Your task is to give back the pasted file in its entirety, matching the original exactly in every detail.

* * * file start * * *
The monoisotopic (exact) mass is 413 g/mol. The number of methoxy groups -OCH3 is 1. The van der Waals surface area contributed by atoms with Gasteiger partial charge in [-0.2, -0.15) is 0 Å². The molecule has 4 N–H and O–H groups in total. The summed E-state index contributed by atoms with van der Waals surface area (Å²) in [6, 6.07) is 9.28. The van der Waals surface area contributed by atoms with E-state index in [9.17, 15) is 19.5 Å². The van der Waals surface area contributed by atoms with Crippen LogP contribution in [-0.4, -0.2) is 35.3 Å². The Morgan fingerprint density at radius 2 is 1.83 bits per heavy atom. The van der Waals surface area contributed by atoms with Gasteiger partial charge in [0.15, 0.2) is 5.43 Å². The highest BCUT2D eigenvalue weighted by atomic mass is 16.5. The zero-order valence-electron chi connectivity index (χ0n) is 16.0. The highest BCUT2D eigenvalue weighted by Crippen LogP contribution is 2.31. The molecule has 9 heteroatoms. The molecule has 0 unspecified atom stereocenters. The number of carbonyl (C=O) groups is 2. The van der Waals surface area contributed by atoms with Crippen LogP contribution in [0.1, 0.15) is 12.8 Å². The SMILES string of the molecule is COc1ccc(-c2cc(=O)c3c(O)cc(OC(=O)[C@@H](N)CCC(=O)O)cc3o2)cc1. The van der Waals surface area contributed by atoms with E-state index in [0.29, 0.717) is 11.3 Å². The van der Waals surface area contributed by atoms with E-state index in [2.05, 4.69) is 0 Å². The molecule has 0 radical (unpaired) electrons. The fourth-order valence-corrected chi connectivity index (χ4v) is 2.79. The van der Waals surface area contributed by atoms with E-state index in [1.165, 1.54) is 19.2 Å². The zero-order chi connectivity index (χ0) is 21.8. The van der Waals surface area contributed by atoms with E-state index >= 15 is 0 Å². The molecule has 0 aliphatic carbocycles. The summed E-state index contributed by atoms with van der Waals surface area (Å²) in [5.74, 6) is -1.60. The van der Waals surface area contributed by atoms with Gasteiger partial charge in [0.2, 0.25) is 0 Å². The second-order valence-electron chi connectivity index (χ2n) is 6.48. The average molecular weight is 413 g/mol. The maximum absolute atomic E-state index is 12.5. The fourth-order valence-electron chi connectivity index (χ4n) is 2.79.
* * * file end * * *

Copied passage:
The monoisotopic (exact) mass is 413 g/mol. The number of methoxy groups -OCH3 is 1. The van der Waals surface area contributed by atoms with Gasteiger partial charge in [-0.2, -0.15) is 0 Å². The molecule has 4 N–H and O–H groups in total. The summed E-state index contributed by atoms with van der Waals surface area (Å²) in [6, 6.07) is 9.28. The van der Waals surface area contributed by atoms with E-state index in [9.17, 15) is 19.5 Å². The van der Waals surface area contributed by atoms with Crippen LogP contribution in [-0.4, -0.2) is 35.3 Å². The Morgan fingerprint density at radius 2 is 1.83 bits per heavy atom. The van der Waals surface area contributed by atoms with Gasteiger partial charge in [0.15, 0.2) is 5.43 Å². The highest BCUT2D eigenvalue weighted by atomic mass is 16.5. The zero-order valence-electron chi connectivity index (χ0n) is 16.0. The highest BCUT2D eigenvalue weighted by Crippen LogP contribution is 2.31. The molecule has 9 heteroatoms. The molecule has 0 unspecified atom stereocenters. The number of carbonyl (C=O) groups is 2. The van der Waals surface area contributed by atoms with Crippen LogP contribution in [0.1, 0.15) is 12.8 Å². The SMILES string of the molecule is COc1ccc(-c2cc(=O)c3c(O)cc(OC(=O)[C@@H](N)CCC(=O)O)cc3o2)cc1. The van der Waals surface area contributed by atoms with E-state index in [0.29, 0.717) is 11.3 Å². The van der Waals surface area contributed by atoms with E-state index in [2.05, 4.69) is 0 Å². The molecule has 0 radical (unpaired) electrons. The fourth-order valence-corrected chi connectivity index (χ4v) is 2.79. The van der Waals surface area contributed by atoms with E-state index in [1.165, 1.54) is 19.2 Å². The zero-order chi connectivity index (χ0) is 21.8. The van der Waals surface area contributed by atoms with E-state index >= 15 is 0 Å². The molecule has 0 aliphatic carbocycles. The summed E-state index contributed by atoms with van der Waals surface area (Å²) in [5.74, 6) is -1.60. The van der Waals surface area contributed by atoms with Gasteiger partial charge in [0.2, 0.25) is 0 Å². The second-order valence-electron chi connectivity index (χ2n) is 6.48. The average molecular weight is 413 g/mol. The maximum absolute atomic E-state index is 12.5. The fourth-order valence-electron chi connectivity index (χ4n) is 2.79.